approach also allows for straightforward modeling of the complete coupling structure including the horn, waveguide
cavity and absorbing layer of the bolometer, thus marking a significant advance in the ability to predict the optical
efficiencies of cavity coupled bolometers. We consider typical single mode and multi-mode examples that illustrate the
power of the technique.
Efficient optical modelling in the far infrared is challenging because of the dominance of diffraction effects in typical
astronomical instruments. With the development of the next generation of array imagers and multi-moded feed systems
the necessity for computational efficiency has become critical to ensure an optimised design, comprehensive system and
telescope analysis and image deconvolution. A multi-technique capability is necessary to simulate both efficiently and
accurately the propagation of the signal collected by the telescope through the quasi-optical beam guide and feed
structures using an appropriate combination of modelling tools, seamlessly passing from one regime to the next from
detector to sky. Physical optics for example, although computationally intensive, is useful tool when detailed telescope
beam analysis is required, particularly for providing cross-polarisation information. Modal analysis is often appropriate
for modelling beam guide structures while analysing the detector feed coupling may rely on a more complete
electromagnetic analysis because of the small sizes involved and the use of waveguide and planar structures. Image
recovery ideally requires a deconvolution technique based on a modal approach and precise knowledge of the beams on
the sky. In this paper we report on our work in the continued development of such appropriate techniques with the
particular goal of prototyping powerful efficient computational tools for imaging arrays and partially coherent systems.
In the presentation, we will discuss these issues and present examples from real instrumentation.
Special approaches unique to the waveband are required for the modelling of terahertz optical systems. Ray tracing is
inadequate because in typical instruments the propagating beams are not very many wavelengths in diameter and a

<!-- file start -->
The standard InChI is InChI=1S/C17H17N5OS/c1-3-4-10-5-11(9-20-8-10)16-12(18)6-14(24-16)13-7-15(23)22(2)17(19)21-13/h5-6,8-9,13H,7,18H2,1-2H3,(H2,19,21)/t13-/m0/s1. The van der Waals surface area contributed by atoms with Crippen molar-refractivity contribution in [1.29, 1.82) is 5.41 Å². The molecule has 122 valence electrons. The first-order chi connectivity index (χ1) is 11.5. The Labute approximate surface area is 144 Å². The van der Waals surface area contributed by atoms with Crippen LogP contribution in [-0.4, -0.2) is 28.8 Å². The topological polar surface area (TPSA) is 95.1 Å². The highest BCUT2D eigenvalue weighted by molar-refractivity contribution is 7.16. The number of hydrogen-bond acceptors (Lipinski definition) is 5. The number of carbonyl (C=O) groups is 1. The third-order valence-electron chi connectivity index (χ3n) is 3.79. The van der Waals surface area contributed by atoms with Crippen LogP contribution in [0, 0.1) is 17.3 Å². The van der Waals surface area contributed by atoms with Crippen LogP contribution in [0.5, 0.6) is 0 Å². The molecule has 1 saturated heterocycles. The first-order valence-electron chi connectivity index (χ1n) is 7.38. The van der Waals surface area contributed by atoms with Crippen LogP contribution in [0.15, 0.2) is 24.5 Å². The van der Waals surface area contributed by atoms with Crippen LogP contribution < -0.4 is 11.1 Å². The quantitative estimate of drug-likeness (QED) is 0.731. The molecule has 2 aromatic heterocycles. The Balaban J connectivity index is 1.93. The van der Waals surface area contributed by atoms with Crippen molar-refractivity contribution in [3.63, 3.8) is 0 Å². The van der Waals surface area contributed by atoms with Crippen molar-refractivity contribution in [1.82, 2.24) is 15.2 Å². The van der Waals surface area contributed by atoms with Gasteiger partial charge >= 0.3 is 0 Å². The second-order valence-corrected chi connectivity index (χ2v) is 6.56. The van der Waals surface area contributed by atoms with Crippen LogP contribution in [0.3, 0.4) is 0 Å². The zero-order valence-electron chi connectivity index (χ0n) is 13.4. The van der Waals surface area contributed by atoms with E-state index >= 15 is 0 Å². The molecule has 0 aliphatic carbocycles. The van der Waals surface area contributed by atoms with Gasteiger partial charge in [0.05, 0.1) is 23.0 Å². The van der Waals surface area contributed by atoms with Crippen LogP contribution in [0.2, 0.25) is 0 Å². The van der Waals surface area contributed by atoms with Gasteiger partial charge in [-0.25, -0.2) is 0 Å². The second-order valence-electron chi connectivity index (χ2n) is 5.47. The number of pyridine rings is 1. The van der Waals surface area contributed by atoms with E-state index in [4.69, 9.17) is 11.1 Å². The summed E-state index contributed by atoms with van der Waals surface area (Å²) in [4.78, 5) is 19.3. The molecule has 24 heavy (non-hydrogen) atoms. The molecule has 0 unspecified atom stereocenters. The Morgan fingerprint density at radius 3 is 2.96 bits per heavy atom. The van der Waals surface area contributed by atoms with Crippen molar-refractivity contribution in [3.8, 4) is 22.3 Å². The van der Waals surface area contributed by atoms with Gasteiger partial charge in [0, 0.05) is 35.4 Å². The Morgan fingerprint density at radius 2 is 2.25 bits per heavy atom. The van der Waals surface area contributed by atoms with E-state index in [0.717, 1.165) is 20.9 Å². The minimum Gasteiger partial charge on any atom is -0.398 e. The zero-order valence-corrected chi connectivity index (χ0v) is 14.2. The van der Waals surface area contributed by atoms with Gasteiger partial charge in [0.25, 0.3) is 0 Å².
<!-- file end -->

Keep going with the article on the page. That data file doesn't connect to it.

"quasi-optical" approach is required in which Fresnel diffraction effects can be efficiently and accurately simulated.
Typically, it is also necessary to be able to simulate the coupling of quasi-optical beams to feed antenna structures to
predict optical performance. In many systems the beams can be considered to be coherent and their propagation through
a beam guide consisting of re-focussing elements can be efficiently modelled using modal analysis, especially useful for
quick design purposes, beam control and optimisation. This modal approach has been extended to allow for aberrations
and truncation particularly relevant in compact mirror based systems. At the same time physical optics, although
computationally intensive, is also a useful tool when detailed analysis is required, particularly for providing crosspolarisation
information and high accuracy far-field beam patterns from large reflecting antennas, for example. However,
modal analysis in general is a very powerful tool, which enables one also to understand issues associated with throughput
when partially coherent systems are being considered. This is important for the efficient optical modelling of large arrays
systems now being developed for next generation astronomical instrumentation. In the presentation, we will discuss
these issues and present examples from real instrumentation. We also summarise our continuing work on the
development of computationally efficient modelling tools for fast quasi-optical design and analysis.
The modeling of millimeter and sub-millimeter-wave optical systems requires special approaches. In many systems the
beams can be considered to be coherent and their propagation can be efficiently modeled using modal analysis,
especially useful for quick design purposes. Physical optics is also a useful tool when detailed analysis is required.
Modal analysis in general, however, is a very powerful technique, which enables one also to understand issues associated
with throughput when partially coherent systems and arrays are being considered. In the paper we discuss these issues
and present some examples from millimeter and submillimeter wave astronomical instrumentation.
A stochastic process of structural finite element simulation of a two mirror telescope has been combined with
vector electromagnetic analysis of the thermally stressed structure to determine the influence of material properties
on performance at terahertz frequencies. The output gives a reliable understanding of the correlation
between properties of the materials used in the building of the telescope, on a component by component basis,
and the aberrations of the optics under operating conditions. In this study the only stresses considered were
thermo-elastic and the optics were simple, but the method is generally applicable to any optical system and can
take account of both stress induced deformation and assembly tolerances.
This paper describes the opto-mechanical design of a large instrument for sub-mm, SCUBA-2, to be commissioned at JCMT. The scientific requirements, specially the large fov and the constraints of the telescope mechanical structure, lead to a complex optical design using freeform aluminium mirrors . The mechanical design is also challenging with large modules to be mounted and aligned in the telescope as well as the cryogenic instrument containing the mirrors, the filters, the dichroics and the detector modules. The cryogenic isostatic mounting, the structural and thermal designs are presented. This includes details of the fabrication of the structure and design of a shutter mechanism for operation at 4K. The results of the first AIV cool-down are also presented.